• A spreadsheet program -- You can either use Excel or the spreadsheet available at Googledocs (http://docs.google.com/) to do repetitive calculations. For those of you who are unfamiliar with spreadsheets, there are a number of good tutorials on the web; it's best to look for them by putting "Excel tutorial" into your favorite search engine. We will do our own training on Excel in the first lab.
  • A Video Analysis Program -- You will learn how to quantitatively analyze images and videos. The tool we will use for this will be ImageJ. This program is freely available, developed for use in biology and medicine at NIH, and is the professional standard. If you have your own laptop, we will help you install this in the laboratory period during the second week of class.

What do I need to do to succeed in this class?

Here is a brief outline of what you will need to do throughout the class. For more details, see the GRADES ETC page.

  • Do the reading and commentary for each lecture and selected labs! -- For each lecture and some labs there will be a required reading of about five web pages. For three of these, typically, you will be asked to summarize the page on your Webassign online homework program and ask a question about it. The lecture reading write ups will be due by 11:59 PM the night before the lecture class. You can find the lecture reading assignments on the LECTURES page, and the Lab pre-readings under Recitation/Labs
  • Attend and participate in all the lectures, recitations, and labs! -- This is a class very much about doing, not just about learning facts or equations. In lecture we will be doing very little lecturing but a lot of answering questions, doing group problem solving, and holding class discussions. You will get participation points for some of this stuff, but that's not the point -- the point is that in the doing in lecture and recitation, and in labs is where a lot of the real learning in this class takes place. A major part of what you will be learning is how to talk about and make sense of physics through problem solving with your classmates and by designing, doing and analyzing experiments in lab.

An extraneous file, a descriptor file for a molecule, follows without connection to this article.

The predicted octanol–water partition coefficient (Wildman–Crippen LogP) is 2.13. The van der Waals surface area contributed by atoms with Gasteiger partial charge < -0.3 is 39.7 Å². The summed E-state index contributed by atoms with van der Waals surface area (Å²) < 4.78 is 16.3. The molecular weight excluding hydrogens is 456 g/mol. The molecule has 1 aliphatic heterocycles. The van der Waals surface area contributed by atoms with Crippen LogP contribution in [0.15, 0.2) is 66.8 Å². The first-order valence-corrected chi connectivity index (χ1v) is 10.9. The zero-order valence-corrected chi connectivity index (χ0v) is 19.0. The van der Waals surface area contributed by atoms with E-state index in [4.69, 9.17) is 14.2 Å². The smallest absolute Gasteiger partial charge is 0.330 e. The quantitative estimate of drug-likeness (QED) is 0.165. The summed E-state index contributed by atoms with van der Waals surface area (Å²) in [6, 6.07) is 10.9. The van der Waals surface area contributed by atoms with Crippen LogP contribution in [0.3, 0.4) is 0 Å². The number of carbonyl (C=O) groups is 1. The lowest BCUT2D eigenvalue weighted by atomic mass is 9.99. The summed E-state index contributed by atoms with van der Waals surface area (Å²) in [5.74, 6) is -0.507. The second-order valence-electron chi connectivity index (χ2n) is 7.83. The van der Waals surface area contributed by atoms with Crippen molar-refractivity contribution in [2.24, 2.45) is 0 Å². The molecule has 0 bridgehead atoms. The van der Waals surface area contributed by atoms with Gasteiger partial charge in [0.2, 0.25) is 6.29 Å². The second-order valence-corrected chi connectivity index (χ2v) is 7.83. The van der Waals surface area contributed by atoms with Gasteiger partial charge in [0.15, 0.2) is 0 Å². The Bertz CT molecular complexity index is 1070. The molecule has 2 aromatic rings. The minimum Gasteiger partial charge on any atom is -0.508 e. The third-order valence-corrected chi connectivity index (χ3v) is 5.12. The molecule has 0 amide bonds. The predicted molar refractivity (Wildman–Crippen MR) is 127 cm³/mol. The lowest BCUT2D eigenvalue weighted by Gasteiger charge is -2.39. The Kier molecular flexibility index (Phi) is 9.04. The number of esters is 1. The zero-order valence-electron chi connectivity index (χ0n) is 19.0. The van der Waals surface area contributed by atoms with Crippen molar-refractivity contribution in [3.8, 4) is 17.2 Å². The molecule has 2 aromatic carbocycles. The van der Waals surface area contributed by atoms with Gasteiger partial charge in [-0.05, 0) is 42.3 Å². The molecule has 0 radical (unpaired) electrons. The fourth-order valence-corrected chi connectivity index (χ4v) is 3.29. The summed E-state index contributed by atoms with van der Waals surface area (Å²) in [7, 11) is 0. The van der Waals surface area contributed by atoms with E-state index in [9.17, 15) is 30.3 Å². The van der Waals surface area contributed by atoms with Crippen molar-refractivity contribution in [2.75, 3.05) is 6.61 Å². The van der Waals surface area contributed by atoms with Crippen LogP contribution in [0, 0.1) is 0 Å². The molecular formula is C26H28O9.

• Do the weekly homework! -- While the lecture and recitation is where you will learn to talk about and make sense of physics through problem solving, the homework is where you will get to try it out with your classmates on your own. You are encouraged to work with others. We will staff "Help Center" hours in Room 154 (where you also have labs and recitations) where you can find people to work with (and get help when you are stuck). But be careful! If you work together DO NOT create a common solution and everyone copy it. Once you have worked out a solution together, each person must write it up separately in your own words. If two solutions are too nearly identical, neither will get credit! Homework assignments themselves are found on our Homework Assignment page.
  • Keep up! -- We know that you're busy, and in many other classes you can let things slide and then catch up for the exam. In this class that will be very difficult. Each lecture builds on the last, and on the homework from previous weeks. If you miss too much you may find yourself lost. In addition, your grade in this class is based on the accumulation of points in many different categories throughout the term. For details see our GRADES ETC page.

Times and Places

Time, Days Place
Lecture T Th 1:30-2:20
PHYS 112
Recitations W 9:30 - 10:20

PHYS 154
Laboratory

F 9:30-11:20

PHYS 154

Instructors

Name Room Phone Office Hours
(in room 154)
EMail
Instructor Prof. Ken Ritchie PHYS 58 496-8315
Thurs 4:30-5:30
kpritchie@purdue.edu
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Edited by K. P. Ritchie June 2016